You’ve seen the ads: A loud crash, an ambulance, a slick lawyer asking you to call him and promising that if he loses, you pay NOTHING! If he wins, the attorney collects a percentage (between a third and half) of the award. This is called a “contingency fee” and while all criminal defense attorneys would like to assure victories for their clients, the California State Bar prohibits criminal defense lawyers or criminal law attorneys from taking any criminal matter on a contingency basis.
Historically, contingency arrangements developed so that the poor could sue over damages to their person or property. Proponents argued that this type of system encouraged attorneys to work as hard as possible to win. Critics responded that only litigants with a good chance of winning would be able to obtain representation, unless the attorney was otherwise compensated.
So why isn’t this “pay for performance” standard used by criminal defense lawyers? After all, if an attorney is so good, why can’t he or she in some way guarantee an outcome? If the client is sent to jail instead of having his case dismissed, why does he have to pay anything to his criminal defense attorney? If a client’s case is dismissed, why isn’t he entitled to at least a partial refund of his fees?
The simple answer is that it’s illegal.
Rule 1.5(d) of the American Bar Association’s Model Rules of Professional Conduct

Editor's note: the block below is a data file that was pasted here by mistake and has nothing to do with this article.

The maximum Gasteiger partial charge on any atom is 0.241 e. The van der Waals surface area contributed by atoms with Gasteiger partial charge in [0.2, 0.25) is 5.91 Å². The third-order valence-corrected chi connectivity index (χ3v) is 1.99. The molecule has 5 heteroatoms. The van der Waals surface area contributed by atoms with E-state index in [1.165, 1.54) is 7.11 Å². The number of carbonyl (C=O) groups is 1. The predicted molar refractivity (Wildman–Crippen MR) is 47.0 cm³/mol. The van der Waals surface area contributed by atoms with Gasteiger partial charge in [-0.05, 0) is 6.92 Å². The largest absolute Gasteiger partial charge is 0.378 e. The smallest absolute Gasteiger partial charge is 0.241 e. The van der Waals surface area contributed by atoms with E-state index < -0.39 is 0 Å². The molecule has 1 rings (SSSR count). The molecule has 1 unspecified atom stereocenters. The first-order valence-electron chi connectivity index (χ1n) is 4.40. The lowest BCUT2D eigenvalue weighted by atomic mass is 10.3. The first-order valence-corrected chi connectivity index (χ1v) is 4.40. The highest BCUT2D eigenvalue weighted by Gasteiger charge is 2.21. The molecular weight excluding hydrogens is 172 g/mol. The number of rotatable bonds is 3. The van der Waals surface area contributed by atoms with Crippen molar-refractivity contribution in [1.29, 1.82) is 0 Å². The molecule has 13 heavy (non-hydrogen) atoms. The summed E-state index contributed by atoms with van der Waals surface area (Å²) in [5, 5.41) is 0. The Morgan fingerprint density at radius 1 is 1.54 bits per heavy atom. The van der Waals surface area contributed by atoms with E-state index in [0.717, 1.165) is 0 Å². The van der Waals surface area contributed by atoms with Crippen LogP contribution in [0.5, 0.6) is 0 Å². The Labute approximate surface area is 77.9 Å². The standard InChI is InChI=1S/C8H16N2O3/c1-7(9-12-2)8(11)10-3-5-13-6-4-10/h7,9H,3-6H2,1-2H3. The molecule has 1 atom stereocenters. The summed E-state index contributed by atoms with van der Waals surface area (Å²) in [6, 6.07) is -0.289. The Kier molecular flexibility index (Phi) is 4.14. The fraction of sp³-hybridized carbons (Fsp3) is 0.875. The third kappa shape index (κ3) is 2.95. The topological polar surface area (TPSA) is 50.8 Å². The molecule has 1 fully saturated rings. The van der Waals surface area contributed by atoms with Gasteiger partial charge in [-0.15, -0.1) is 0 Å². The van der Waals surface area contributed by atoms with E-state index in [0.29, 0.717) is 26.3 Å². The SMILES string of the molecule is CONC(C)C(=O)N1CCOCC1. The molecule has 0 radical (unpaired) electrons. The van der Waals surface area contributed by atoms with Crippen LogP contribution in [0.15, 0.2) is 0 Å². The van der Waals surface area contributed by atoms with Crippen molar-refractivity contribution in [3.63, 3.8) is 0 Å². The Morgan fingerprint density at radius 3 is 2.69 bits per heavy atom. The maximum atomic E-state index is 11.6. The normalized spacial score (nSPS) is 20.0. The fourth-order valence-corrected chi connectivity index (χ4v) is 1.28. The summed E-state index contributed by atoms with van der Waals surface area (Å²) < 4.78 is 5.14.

A lawyer shall not enter into an arrangement for, charge, or collect: (1) any fee in a domestic relations matter, the payment or amount of which is contingent upon the securing of a divorce or upon the amount of alimony or support, or property settlement in lieu thereof; or (2) a contingent fee for representing a defendant in a criminal case
The theory behind this prohibition is that there are too many factors beyond a criminal defense attorney’s control such as the testimony of police officers, prior convictions of a defendant, the outcome of forensic analysis, crime scene evidence and the individual thoughts, perceptions and biases of prosecuting attorneys, judges and even jurors.
Second, policy advocates claim that contingency cases could encourage attorneys to engage in unethical behavior, such as bribery of police officers, DAs, and other public officials to sway the outcome in their favor.
Finally, analysts argue that allowing contingency fees on criminal law cases, would dissuade or discourage attorneys from taking any criminal defense cases at all, resulting in very few attorneys (and perhaps only the least reputable or least qualified of attorneys) available to handle one of the most difficult and important areas of law.
If you or a loved one has been charged with a criminal case and need a criminal defense lawyer, call Orange County criminal law attorney Staycie R. Sena at 949-477-8088 for a free consultation now.